It's a fact: when conversation is coupled with content, people are more engaged. With so many organizations focusing on enterprise collaboration these days and the need to get people talking and sharing content and ideas, it's no wonder that companies are looking for ways to extend dialog across their various enterprise applications. But while technology vendors are focusing on automation and machine learning, always looking for technical solutions to business problems, some of the focus should turn to a solution that's been around for a few years. Enterprise blogs are not new, and some people may be wondering whether they are still relevant. Are they?
The short answer is yes, they are still very much relevant. The long answer is that they need to be more than an afterthought -- or something your CEO only does once a quarter. Enterprise blogs can be one of the most important methods for delivering an evolving corporate message or new product initiative, and can be used to discuss and defend against competitive moves by rallying a call to action. But more importantly, they are a powerful way for organizations to couple content with conversation, helping disseminate information, improving the level of employee engagement, and bolstering the classification and contextualization of your information assets.
Blogs came into use in the late 1990's as companies moved from writing and editing HTML directly to their intranets or to external-facing websites to formal content management systems, coinciding with the advent of web publishing tools. While SharePoint added some basic blogging capabilities into early versions of the platform, the features were limited and the user experience lacking -- at least until the partner ecosystem stepped in to fill the gap with more robust solutions. Even then, the pace of innovation outside of SharePoint was huge.
Enterprise blogs have evolved from a platform for community-driven commentary and news into an essential source for information sharing and two-way communication.
Inside the enterprise, blogs have been used at the corporate-level as a way of sharing information and internal strategy across the intranet, at the team or community-level and within specific project efforts to share best practices and details around research topics, as well as at the individual-level as a way for subject matter experts (SMEs) to communicate what they have learned. If done consistently, enterprise blogs can become a central aspect of your knowledge management strategy. When used in conjunction with a strong taxonomy and search strategy, blog content can add important context to content within SharePoint, allowing authors to share opinions, link to other ideas and additional content, and cite other authors and experts. Without a blog strategy, much of this context might otherwise be lost.
Blogs began as a one-to-many broadcast message, like a billboard. While this can be an effective way to share alerts or announcements, the lack of reciprocal feedback can limit its success. Studies have shown that by providing readers with the ability to like, share, or comment on content dramatically increases the sharing of additional information assets -- which can be associated with the original content, building a rich web of contextual data. This contextual data can improve search results, and the findability of content by providing a more complete narrative or story around that content.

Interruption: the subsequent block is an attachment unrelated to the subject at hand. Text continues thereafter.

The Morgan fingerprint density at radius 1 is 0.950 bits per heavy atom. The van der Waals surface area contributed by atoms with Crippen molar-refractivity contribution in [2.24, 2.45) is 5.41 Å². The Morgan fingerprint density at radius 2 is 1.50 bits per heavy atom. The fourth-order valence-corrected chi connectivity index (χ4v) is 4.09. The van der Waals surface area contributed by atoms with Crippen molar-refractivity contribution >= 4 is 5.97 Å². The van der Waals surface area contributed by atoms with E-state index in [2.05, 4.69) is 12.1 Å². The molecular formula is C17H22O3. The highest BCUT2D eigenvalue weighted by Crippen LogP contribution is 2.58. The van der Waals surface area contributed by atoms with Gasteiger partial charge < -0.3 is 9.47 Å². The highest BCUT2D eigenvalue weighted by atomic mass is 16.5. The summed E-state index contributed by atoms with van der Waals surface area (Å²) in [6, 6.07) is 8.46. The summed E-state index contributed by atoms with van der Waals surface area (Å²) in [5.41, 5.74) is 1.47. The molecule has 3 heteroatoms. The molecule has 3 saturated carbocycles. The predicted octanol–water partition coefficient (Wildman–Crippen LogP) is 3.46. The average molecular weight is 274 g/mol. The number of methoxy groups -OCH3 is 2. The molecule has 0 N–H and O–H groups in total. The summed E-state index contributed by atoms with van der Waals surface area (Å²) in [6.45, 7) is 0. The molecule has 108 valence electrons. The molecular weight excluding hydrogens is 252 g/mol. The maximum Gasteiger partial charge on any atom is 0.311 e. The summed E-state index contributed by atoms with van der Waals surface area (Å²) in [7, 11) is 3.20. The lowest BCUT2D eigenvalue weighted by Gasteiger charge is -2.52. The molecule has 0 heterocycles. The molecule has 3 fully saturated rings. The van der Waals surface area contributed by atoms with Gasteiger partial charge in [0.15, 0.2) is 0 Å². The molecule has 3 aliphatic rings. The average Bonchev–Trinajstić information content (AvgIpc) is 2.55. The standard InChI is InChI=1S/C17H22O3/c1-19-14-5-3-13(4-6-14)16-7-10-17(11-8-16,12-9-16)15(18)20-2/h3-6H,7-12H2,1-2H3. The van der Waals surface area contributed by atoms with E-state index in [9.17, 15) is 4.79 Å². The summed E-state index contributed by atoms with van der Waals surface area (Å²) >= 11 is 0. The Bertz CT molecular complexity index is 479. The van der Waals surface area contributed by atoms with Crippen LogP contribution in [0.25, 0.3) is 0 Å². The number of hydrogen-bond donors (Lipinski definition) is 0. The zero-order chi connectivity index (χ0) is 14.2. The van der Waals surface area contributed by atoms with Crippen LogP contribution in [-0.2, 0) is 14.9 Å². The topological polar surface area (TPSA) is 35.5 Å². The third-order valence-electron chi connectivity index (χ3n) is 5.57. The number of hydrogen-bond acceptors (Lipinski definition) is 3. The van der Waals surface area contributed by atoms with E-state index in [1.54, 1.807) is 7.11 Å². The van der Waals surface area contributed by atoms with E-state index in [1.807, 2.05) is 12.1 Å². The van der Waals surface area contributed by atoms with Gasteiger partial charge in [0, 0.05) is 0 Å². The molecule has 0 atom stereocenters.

A recent study conducted by AOL and Huffington Post looked at the impacts of comments and conversation on content engagement, and found that more than two-thirds of readers react to content (share, like, or comment) only when someone has already interacted. In other words, people are more likely to add to the conversation if someone has already started the conversation. Blogging is a much more interactive format than a SharePoint list of documents and spreadsheets. Give people a way to react to content -- to share links and content and the profiles of others -- and they will usually oblige.
One of the leading consumer-based blogging platforms is Medium. Created by Twitter co-founder Evan Williams, the platform built on the success of earlier platforms by adding new and creative ways for readers to comment, recommend, and share content based on tags rather than by author. One of the things that makes Medium so powerful is how it invites people to interact and create communities around its content.
While not an enterprise blogging platform, the latest product in the Microsoft Office suite of tools -- Sway -- demonstrates the move toward more dynamic and user-centric content. In some ways, Sway might be viewed as a "portable" blog in that it provides a way to share text, video, images and links in an interactive format. While the product is still young and not yet widely adopted, it can be viewed as a recognition by Microsoft that people want more interaction with their content. While there is no plan (that I know of) to make Sway into a blog authoring tool (which would be fantastic) it does speak to the need for making enterprise content more dynamic -- and blogs are at the front of the line.
The enterprise blog continues to be an important part of the Beezy solution, as well, allowing our customers to establish multiple levels of internal communication. Recognizing the advances of Medium and other tools, Beezy has enhanced and extended what is possible with SharePoint and Office 365 out-of-the-box to help our customers leverage this powerful communication medium, and enhance their overall collaboration strategies.
Enterprise blogs are more than relevant -- they are essential. Come take a look at Beezy and find out why we're shaking things up in the enterprise collaboration space with our award-winning solution.
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